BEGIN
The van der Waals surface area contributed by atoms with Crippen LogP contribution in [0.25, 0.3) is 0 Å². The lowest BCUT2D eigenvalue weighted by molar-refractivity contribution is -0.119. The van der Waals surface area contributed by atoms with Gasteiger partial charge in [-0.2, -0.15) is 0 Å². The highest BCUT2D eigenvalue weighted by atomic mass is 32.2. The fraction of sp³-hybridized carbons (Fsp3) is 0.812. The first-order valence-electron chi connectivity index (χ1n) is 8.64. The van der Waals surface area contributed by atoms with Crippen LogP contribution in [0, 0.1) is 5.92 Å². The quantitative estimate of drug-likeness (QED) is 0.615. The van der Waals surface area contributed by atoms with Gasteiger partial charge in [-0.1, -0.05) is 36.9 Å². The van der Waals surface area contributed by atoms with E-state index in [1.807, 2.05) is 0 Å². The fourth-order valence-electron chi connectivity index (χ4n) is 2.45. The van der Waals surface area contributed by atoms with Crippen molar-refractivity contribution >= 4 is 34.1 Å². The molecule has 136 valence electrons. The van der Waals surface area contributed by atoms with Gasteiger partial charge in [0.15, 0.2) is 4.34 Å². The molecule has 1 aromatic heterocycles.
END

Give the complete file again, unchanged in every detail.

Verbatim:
The van der Waals surface area contributed by atoms with Crippen LogP contribution in [0.25, 0.3) is 0 Å². The lowest BCUT2D eigenvalue weighted by molar-refractivity contribution is -0.119. The van der Waals surface area contributed by atoms with Gasteiger partial charge in [-0.2, -0.15) is 0 Å². The highest BCUT2D eigenvalue weighted by atomic mass is 32.2. The fraction of sp³-hybridized carbons (Fsp3) is 0.812. The first-order valence-electron chi connectivity index (χ1n) is 8.64. The van der Waals surface area contributed by atoms with Crippen LogP contribution in [0, 0.1) is 5.92 Å². The quantitative estimate of drug-likeness (QED) is 0.615. The van der Waals surface area contributed by atoms with Gasteiger partial charge in [-0.1, -0.05) is 36.9 Å². The van der Waals surface area contributed by atoms with E-state index in [1.807, 2.05) is 0 Å². The fourth-order valence-electron chi connectivity index (χ4n) is 2.45. The van der Waals surface area contributed by atoms with Crippen molar-refractivity contribution >= 4 is 34.1 Å². The molecule has 136 valence electrons. The van der Waals surface area contributed by atoms with Gasteiger partial charge in [0.15, 0.2) is 4.34 Å². The molecule has 1 aromatic heterocycles.